The premise is that after a religious war has destroyed Earth, two androids, called Mother and Father, land on Keppler-22b, which is a real planet about 60 light-years from Earth. They start a settlement using human embryos to create several children. Unfortunately, only one survives. The androids do not believe in religion because they were created by the atheist faction of the war, but their settlement is threatened by the religious faction when a large ship called an "Ark" arrives and also wants to settle on Keppler-22b. The two sides are immediately in conflict with each other. It turns out that Mother is also a powerful and very deadly war robot.
The first episode sets up the premise so slowly that I was thinking that I wasn't going like this show, but when the religious faction shows up things get going in a big way. The way the story is presented, neither side is particularly evil, but the two sides just don't get along. (If they would just agree to live together then there wouldn't be much of a story.)
I think that the show follows a formula that makes it very addicting. The series is mostly a soap opera, which is true of many science fiction shows, and this drags out the story, but every episode has one startling revelation and some sort of cliffhanger. This couldn't be a more addicting combination. They give you just barely enough story in each episode to keep you wanting more. Sometimes the plot seems thin, but it is the kind of series that makes you want to binge-watch. Since the show also has many flashbacks, the format is similar to LOST.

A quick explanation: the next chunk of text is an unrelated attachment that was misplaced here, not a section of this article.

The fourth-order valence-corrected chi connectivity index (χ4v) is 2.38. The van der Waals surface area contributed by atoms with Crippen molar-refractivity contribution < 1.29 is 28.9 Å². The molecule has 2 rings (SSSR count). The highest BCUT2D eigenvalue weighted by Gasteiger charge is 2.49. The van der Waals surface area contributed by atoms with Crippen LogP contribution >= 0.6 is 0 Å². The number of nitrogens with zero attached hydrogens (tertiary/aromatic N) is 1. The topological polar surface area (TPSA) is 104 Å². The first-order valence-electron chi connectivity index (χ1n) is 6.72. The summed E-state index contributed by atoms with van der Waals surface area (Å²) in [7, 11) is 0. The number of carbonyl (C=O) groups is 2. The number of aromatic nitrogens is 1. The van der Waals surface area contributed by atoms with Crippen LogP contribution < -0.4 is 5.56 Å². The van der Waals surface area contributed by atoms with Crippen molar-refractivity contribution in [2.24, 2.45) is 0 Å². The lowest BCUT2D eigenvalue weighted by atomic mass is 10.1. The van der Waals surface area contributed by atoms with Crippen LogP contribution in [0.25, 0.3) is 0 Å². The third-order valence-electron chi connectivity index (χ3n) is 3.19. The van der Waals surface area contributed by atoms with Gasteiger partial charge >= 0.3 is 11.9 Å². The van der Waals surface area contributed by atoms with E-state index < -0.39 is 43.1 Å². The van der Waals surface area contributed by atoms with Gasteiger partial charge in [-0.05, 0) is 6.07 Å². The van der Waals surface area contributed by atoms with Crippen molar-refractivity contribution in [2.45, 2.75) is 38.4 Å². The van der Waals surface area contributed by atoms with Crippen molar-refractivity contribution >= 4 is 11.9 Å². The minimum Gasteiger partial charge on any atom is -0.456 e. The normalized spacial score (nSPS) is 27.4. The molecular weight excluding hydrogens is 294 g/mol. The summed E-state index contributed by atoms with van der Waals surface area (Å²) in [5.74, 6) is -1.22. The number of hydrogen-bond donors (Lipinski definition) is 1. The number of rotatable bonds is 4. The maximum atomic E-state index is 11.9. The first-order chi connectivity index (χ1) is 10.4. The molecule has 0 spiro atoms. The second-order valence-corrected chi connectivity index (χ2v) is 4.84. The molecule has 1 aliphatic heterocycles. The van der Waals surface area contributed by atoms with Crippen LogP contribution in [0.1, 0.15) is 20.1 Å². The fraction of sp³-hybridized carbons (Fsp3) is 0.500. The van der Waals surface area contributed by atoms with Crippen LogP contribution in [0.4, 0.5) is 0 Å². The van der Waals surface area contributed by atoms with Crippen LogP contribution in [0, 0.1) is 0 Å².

Lost has regularly been ranked by critics as one of the greatest television series of all time.The first season had an estimated average of 16 million viewers per episode on ABC. During its sixth and final season, the show averaged over 11 million U.S. viewers per episode. Lost was the recipient of hundreds of industry award nominations throughout its run and won numerous of these awards, including the Emmy Award for Outstanding Drama Series in 2005, Best American Import at the British Academy Television Awards in 2005, the Golden Globe Award for Best Drama in 2006, and a Screen Actors Guild Award for Outstanding Ensemble in a Drama Series.